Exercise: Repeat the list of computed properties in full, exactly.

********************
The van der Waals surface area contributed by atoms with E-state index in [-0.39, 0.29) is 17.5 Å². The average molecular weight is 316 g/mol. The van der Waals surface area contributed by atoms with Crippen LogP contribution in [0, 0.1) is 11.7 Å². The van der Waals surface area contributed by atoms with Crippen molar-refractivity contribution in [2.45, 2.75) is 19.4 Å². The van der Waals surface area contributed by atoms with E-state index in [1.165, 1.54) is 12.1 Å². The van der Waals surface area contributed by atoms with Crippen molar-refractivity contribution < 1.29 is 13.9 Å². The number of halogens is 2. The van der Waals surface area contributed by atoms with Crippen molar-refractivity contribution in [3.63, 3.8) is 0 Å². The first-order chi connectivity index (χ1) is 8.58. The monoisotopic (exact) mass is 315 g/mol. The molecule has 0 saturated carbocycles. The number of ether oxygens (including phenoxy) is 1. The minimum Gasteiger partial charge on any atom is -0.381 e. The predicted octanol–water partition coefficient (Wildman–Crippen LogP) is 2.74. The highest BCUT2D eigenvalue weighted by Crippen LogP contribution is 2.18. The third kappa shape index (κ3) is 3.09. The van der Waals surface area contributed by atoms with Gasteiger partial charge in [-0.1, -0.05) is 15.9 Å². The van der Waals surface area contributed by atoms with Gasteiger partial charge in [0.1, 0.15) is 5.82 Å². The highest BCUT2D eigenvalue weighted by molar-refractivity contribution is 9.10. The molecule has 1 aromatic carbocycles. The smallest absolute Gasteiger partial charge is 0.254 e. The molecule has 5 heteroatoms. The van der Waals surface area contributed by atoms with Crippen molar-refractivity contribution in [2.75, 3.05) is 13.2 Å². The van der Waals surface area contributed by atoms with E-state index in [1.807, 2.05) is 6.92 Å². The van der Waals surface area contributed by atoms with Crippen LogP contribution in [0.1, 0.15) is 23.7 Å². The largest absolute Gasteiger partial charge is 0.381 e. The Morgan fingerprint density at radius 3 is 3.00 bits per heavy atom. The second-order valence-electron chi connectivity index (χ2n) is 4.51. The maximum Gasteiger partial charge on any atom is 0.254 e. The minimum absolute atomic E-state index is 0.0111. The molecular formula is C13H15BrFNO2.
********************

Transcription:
The van der Waals surface area contributed by atoms with E-state index in [-0.39, 0.29) is 17.5 Å². The average molecular weight is 316 g/mol. The van der Waals surface area contributed by atoms with Crippen LogP contribution in [0, 0.1) is 11.7 Å². The van der Waals surface area contributed by atoms with Crippen molar-refractivity contribution in [2.45, 2.75) is 19.4 Å². The van der Waals surface area contributed by atoms with E-state index in [1.165, 1.54) is 12.1 Å². The van der Waals surface area contributed by atoms with Crippen molar-refractivity contribution < 1.29 is 13.9 Å². The number of halogens is 2. The van der Waals surface area contributed by atoms with Crippen molar-refractivity contribution in [3.63, 3.8) is 0 Å². The first-order chi connectivity index (χ1) is 8.58. The monoisotopic (exact) mass is 315 g/mol. The molecule has 0 saturated carbocycles. The number of ether oxygens (including phenoxy) is 1. The minimum Gasteiger partial charge on any atom is -0.381 e. The predicted octanol–water partition coefficient (Wildman–Crippen LogP) is 2.74. The highest BCUT2D eigenvalue weighted by Crippen LogP contribution is 2.18. The third kappa shape index (κ3) is 3.09. The van der Waals surface area contributed by atoms with Gasteiger partial charge in [-0.1, -0.05) is 15.9 Å². The van der Waals surface area contributed by atoms with Gasteiger partial charge in [0.1, 0.15) is 5.82 Å². The highest BCUT2D eigenvalue weighted by molar-refractivity contribution is 9.10. The molecule has 1 aromatic carbocycles. The smallest absolute Gasteiger partial charge is 0.254 e. The molecule has 5 heteroatoms. The van der Waals surface area contributed by atoms with Crippen molar-refractivity contribution in [2.75, 3.05) is 13.2 Å². The van der Waals surface area contributed by atoms with E-state index in [1.807, 2.05) is 6.92 Å². The van der Waals surface area contributed by atoms with Crippen LogP contribution in [0.1, 0.15) is 23.7 Å². The largest absolute Gasteiger partial charge is 0.381 e. The Morgan fingerprint density at radius 3 is 3.00 bits per heavy atom. The second-order valence-electron chi connectivity index (χ2n) is 4.51. The maximum Gasteiger partial charge on any atom is 0.254 e. The minimum absolute atomic E-state index is 0.0111. The molecular formula is C13H15BrFNO2.